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The San Francisco event brought together local technologists to create new digital tools to support an underfunded national parks system.
Jason Shueh is a tech editor at StateScoop with a specialty for civic tech and smart city news. His articles and writing have covered numerous subj...
Teams of civic technologists met in San Francisco this month to help the National Park Service (NPS) with an $11 billion backlog in maintenance and repairs.
A hackathon held at Fort Mason national park in San Francisco on Feb. 10 and 11 generated digital apps and tools designed to assist NPS with a longstanding backlog of repairs to the agency's trail systems, campgrounds, historic buildings, facilities and other infrastructure.
The event was organized by the Pew Charitable Trusts and CivicMakers, an innovation and engagement firm. Marcia Argust, director of Pew’s project to restore America’s parks, said in a statement that technology is an important tool in restoring the nation's parks.
“We’ll share the creative ideas generated at the hackathon with decision-makers in Washington to use as part of a broader toolkit to address deferred maintenance in our treasured National Park System,” Argust said.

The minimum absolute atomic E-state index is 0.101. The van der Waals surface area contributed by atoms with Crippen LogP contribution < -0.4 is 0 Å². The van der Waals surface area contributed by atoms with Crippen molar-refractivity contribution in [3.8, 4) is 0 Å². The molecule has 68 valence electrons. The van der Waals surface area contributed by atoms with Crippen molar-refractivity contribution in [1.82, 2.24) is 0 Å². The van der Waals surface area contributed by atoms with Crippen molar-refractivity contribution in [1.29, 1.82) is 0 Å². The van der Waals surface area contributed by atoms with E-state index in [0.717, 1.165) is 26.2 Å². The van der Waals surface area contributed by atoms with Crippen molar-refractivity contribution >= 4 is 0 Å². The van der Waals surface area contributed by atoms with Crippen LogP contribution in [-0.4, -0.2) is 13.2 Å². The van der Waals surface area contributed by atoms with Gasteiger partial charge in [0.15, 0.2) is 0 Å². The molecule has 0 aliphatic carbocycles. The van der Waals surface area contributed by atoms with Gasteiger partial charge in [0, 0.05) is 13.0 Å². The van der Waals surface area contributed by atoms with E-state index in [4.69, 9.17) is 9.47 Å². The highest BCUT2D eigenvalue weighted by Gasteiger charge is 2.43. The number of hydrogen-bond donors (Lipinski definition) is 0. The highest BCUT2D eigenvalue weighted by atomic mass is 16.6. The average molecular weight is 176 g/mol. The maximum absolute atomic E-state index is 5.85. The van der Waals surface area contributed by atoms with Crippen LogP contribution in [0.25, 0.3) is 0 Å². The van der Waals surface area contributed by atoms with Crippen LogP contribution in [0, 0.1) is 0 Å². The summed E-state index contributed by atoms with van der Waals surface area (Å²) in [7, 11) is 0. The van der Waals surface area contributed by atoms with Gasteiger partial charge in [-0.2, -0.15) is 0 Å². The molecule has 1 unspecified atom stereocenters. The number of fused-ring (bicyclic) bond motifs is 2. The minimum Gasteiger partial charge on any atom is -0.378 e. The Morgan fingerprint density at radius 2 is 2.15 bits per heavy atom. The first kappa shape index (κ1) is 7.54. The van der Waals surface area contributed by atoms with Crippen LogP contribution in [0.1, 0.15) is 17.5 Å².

The hackathon, called the Parks & Tech Challenge, generated nine solutions, and the winning team, My NPS Pass, designed a new mobile app that would allow park visitors to enter parks quickly and easily submit donations and fees for tours and facility reservations.
The hackathon's runner-up, NPS Maintenance Portal, proposed a platform to simplify how park employees record and submit data about maintenance issues. The application processes images and notes taken in the field by staff to handle repairs.
Beyond the two winning ideas, judges reviewed seven other solutions that dealt with digital engagement, improving the park experience for visitors, budgeting and data collection.
A solution that drew special interest was "Poo in the Park," an application that called attention to the many bathrooms, or "comfort stations," that are in need of repairs. The site, branded with a poo emoji, guides visitors to volunteer for repair efforts, make donations for repairs, or to contact their state representatives to advocate for increased funding.